Whether it’s by scribbling on the back of an envelope or through elaborate worksheets, the fact is each one of us plans for their personal cash. Spending is determined by personal goals (short and long-term) of the individual, disposable cash available and priority of expenditure. Note that whether consciously or not, goals come first and these consequently inform the priority in which cash is allocated.
If the aim is to take a loan in the next six months, for example, and a cash collateral of X amount is required, then setting aside some funds towards this will be among the cash allocations. This cannot happen without having that goal in mind, in the first place, and hence the importance of goal setting. And this simple approach can apply to your business as well.
As a business owner/manager, you need to establish your immediate, short, medium and long-term goals before sitting down to plan for your cash-flow. Immediate goals is paying for your operating expenses – rent, supplies, salaries and other day-day business running costs. Short-term goals could be purchasing office equipment, building some cash reserves to cater for uneven cash inflows etc, while medium and long-term goals relate to business expansion and growth.
With this in mind, you will not only have a guideline on the allocation of cash resources available, you will also have an idea of the future cash demands of the business and hence start planning early how to fund cash short-falls or, if in that fortunate but rare position, plan on how to invest/maximize returns or excess funds. Without trivializing cash-flow forecasting and management, any business person can be able to list their goals, identify their timing, attach a cost to them and basically come up with a rudimentary cash flow plan, even on the back of an envelope. Use of other tools is just an extension and improvement on this.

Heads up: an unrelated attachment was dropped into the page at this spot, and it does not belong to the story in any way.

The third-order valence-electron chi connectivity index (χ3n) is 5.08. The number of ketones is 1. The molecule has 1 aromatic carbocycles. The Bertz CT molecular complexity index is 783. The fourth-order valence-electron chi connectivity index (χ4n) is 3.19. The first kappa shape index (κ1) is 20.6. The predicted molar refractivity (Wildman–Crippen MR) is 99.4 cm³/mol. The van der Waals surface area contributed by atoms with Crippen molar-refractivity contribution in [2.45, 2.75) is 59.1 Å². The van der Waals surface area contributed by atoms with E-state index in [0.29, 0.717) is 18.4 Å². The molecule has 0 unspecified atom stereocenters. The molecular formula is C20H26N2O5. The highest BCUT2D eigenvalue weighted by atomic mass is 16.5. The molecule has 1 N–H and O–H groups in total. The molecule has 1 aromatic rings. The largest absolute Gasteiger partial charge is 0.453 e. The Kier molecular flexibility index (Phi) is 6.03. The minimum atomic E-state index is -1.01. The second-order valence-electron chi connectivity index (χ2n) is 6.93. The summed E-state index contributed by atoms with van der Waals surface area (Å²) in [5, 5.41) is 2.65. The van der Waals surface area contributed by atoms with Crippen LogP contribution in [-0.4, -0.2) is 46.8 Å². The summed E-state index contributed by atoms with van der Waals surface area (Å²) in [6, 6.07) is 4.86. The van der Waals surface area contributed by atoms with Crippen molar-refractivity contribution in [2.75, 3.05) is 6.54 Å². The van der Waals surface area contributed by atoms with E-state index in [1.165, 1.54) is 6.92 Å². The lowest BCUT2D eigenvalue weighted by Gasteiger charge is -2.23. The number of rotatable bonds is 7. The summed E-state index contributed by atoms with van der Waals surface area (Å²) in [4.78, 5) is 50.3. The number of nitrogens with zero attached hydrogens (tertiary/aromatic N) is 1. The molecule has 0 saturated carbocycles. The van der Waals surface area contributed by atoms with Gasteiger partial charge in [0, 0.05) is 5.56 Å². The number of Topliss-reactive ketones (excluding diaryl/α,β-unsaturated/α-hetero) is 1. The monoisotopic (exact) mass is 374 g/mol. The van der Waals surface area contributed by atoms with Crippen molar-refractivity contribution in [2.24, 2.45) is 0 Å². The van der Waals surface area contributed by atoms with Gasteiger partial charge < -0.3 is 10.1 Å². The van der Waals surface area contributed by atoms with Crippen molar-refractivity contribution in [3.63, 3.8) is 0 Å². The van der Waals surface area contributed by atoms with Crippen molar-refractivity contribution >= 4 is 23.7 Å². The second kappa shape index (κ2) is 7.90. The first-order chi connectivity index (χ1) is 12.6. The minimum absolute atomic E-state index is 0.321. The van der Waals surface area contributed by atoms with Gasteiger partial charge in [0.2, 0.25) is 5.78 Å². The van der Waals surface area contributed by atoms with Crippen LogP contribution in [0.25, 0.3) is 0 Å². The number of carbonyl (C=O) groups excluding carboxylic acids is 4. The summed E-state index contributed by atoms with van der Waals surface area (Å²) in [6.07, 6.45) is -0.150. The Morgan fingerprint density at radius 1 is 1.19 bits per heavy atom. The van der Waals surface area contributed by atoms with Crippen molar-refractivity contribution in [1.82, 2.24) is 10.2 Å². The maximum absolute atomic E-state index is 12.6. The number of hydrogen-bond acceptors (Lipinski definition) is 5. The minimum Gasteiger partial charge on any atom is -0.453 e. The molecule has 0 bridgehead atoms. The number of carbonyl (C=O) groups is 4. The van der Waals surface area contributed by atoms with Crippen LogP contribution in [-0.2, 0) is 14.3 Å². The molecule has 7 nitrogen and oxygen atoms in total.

Yet the challenge is that most business people do not take time to do so and hence the perpetual “cash-flow” problem that plagues many a businesses. This is a wake-up call to you; the entrepreneur. Set aside time to think through your business needs and related cash flow requirements and put this down on paper.
This will be a giant step on the way to better cash and cash-flow management.Financial advisory professionals can assist you in this cash-flow planning process but do not make that call before you have gone through the process yourself. You are best placed to know your business and its needs and you must own and immerse yourself in the process for it to bear fruit. You just may be pleasantly surprised that the call won’t be necessary after all!
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